Endothelial disrupters - can we start a list?

A forum to discuss Chronic Cerebrospinal Venous Insufficiency and its relationship to Multiple Sclerosis.

Endothelial disrupters - can we start a list?

Postby SaintLouis » Tue Dec 29, 2009 4:12 pm

I've seen various things mentioned and thought maybe we could start an inclusive list, if only for learning prposes because I'm sure I haven't figured them all out yet. What I believe I've seen so far (question marks follow ones I'm not entirely sure about):

-lack of Vitamin D
-lack of estrogen?
-smoking cigarettes
-saturated fats

Anybody esle know of some or if any of these should not be on the list?
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Postby cheerleader » Tue Dec 29, 2009 4:26 pm

I researched as many endothelial disrupters as I could from online research papers in October 2008, and came up with a long list-

oxidative stress, saturated fats, glucose, sedentary lifestyle, low vitamin D, low vitamin B12, smoking, heavy metals (esp. mercury and cadmium), air pollution (especially diesel exhaust), arsenic and chlorine in water, sleep deprivation, chronic bacterial infections, viruses, over-exposure to electro-magnetic fields, pcbs in plastic. A veritable laundry list of 21st century life.

Here's the paper:

Husband dx RRMS 3/07
dx dual jugular vein stenosis (CCSVI) 4/09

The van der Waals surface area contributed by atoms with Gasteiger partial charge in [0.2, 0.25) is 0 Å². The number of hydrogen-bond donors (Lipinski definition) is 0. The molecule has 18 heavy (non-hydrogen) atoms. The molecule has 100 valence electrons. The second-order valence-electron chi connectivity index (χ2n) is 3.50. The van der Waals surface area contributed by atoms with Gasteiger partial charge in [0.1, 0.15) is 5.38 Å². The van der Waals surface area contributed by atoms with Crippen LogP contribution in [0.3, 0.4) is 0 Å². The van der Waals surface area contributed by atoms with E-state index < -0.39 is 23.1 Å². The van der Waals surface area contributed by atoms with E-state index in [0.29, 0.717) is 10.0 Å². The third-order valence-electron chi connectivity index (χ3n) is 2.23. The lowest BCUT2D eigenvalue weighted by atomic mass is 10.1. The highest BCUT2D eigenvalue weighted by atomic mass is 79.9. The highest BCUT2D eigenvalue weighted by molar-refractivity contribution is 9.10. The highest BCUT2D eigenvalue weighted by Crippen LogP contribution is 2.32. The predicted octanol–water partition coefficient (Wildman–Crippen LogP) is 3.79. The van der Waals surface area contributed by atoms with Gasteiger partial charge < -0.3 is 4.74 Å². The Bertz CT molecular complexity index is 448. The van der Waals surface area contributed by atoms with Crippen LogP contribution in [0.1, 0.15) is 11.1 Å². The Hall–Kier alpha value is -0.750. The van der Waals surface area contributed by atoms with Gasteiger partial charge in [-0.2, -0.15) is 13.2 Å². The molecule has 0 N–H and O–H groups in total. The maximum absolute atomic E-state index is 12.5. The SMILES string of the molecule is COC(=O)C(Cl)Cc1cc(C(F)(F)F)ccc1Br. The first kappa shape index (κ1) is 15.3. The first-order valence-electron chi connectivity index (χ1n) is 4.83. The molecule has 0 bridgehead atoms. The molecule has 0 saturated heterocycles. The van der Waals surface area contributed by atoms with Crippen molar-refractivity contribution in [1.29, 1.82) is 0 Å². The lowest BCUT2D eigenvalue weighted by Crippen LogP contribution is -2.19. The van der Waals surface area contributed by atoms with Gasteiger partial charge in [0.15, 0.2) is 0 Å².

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Postby lyndacarol » Tue Dec 29, 2009 6:12 pm

SaintLouis--Since you have "insulin" on your list, and since I am the "insulin girl" on this website, I have a couple ideas to repeat again:

In response to glucose in the bloodstream (which comes easily from a Western diet high in carbohydrates), the pancreas overcompensates in the amount of insulin it secretes. Excess insulin stiffens and thickens smooth muscles. The walls of blood vessels (both arteries and veins) have smooth muscles.

Cortisol is a glucocorticoid which also stimulates insulin secretion.
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Postby SaintLouis » Tue Dec 29, 2009 7:49 pm

Wow, great information, thank you both. I knew I needed to lay off the sugar/carbs - now I'm motivated!

I'm concerned about the chlorine in drinking water issue, that's hard to avoid I think unless I never drink tap water anywhere again.
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Postby shye » Tue Dec 29, 2009 8:02 pm

Re: Chlorine
one way to get rid of the chlorine is to just let the tap water sit for about 20 minutes--the chlorine gas leaves the water. And get a filter for your shower.
BUT what about all the other junk in our water? Chemicals, drug residues, flouride, etc etc

I have used distilled H2O for years now, sometimes adding a bit of celtic salt to it, in order to avoid all of the above.

I know the cry is to stop buying bottled H2O, and that would be nice-- and feasible IF our tap water was indeed okay to drink. I buy distilled H2O--do have a distiller, but live in a small apt, and it produces too much heat to be comfortable: takes about 5 hours to get the distilled H2O.
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